Artist: Lord Huron Album: Lonesome Dreams Year: 2012 Grade: A-
In Brief: An astounding debut that immediately transports me back to the days when the indie folk revival was still going strong. Lord Huron’s unique habit of weaving together pieces of a story in anachronic order, told from the perspective of a not-so-reliable narrator, as well as their occasional use of electronic and worldbeat elements, helps to set their songwriting style apart from influences like Fleet Foxes and My Morning Jacket that they quite obviously wore on their sleeves at this point. The band has evolved a bit in the years since, but nothing they’ve done since then has hit me nearly as hard.
If I could write songs like anyone in the world, I’d want to write like Vienna Teng does.
I’m sure I’ve echoed this sentiment many times in all of the reviews I’ve written of Vienna’s music over the years. And while there quite a lot of songwriters I’ve admired enough to consider them influential over the years, she seems to be the one I come back to the most consistently and remain in awe of, somehow still finding interesting little nuances I hadn’t considered before in songs of hers that I’ve loved for nearly two decades now. I knew pretty early on that I had stumbled across something special when I first heard her music – all it took was two songs performed on solo piano at an intimate live show way back in the spring of 2003 for me to first feel that tug deep within me, telling me I wanted to write something that communicated such powerful imagery wrapped in curious metaphor, and yet she was so intimidatingly good at it that I was pretty sure I’d never be able to come anywhere near it. But perhaps that’s the point. Vienna is such a restlessly creative individual who constantly challenges her own status quo. So maybe the best way to be inspired by her is to not try to mimic her at all. And therein lies the paradox.
Artist: Kevin Max Album: AWOL Year: 2018 Grade: B+
In Brief: KMax once again proves himself to be more of a musical chameleon than a profound poet or a true innovator… but he obviously had a lot of fun taking a trip down memory lane on this heavily 80s-influenced album, and that makes the music quite infectious, even if it might not be terribly original.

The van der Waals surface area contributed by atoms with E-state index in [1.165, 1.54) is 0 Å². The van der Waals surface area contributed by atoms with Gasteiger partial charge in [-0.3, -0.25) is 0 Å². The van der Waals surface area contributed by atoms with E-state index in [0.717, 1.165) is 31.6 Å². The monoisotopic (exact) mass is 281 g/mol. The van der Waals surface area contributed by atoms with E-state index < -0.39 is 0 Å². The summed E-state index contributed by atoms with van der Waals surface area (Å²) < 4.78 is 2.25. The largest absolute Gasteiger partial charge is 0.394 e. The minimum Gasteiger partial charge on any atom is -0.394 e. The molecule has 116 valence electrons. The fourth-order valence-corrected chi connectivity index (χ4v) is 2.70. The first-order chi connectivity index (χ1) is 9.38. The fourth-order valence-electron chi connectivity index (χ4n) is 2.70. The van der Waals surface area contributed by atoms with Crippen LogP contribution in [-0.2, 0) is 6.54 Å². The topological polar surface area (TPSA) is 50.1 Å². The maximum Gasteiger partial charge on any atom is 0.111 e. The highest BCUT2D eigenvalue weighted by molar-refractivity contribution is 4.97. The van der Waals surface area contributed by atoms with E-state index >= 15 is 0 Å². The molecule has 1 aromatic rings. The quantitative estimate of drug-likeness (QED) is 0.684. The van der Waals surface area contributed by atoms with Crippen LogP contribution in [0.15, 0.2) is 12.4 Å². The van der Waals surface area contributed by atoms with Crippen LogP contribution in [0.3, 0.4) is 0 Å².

Artist: Flint Eastwood Album: Broke Royalty EP Year: 2017 Grade: B
In Brief: While this EP features a bolder sound than 2015’s Small Victories, the production tends to de-emphasize the songwriting. It’s fun, but I don’t connect with it as deeply as I do with some of Flint’s earlier songs. Also, the re-inclusion of two of those songs is mildly distracting.
Artist: Flint Eastwood Album: Small Victories EP Year: 2015 Grade: A-
In Brief: Flint Eastwood fits nicely among some of the other female-fronted dance-pop and electronica artists that I listen to, who emphasize wit and songcraft above mere sex appeal in their quest to get their music heard.
Artist: Vienna Teng Album: Aims Year: 2013 Grade: A-
In Brief:Aims will come as a surprise, if not a complete shock, to folks expecting tender piano ballads and an overall mellow mood. But those who have enjoyed Teng for her increasingly experimental tendencies over the years will find a lot of “thinking outside the box” to delight in here, as long as you’re not inclined to view electronic sounds and heavily layered production as somehow “inauthentic”.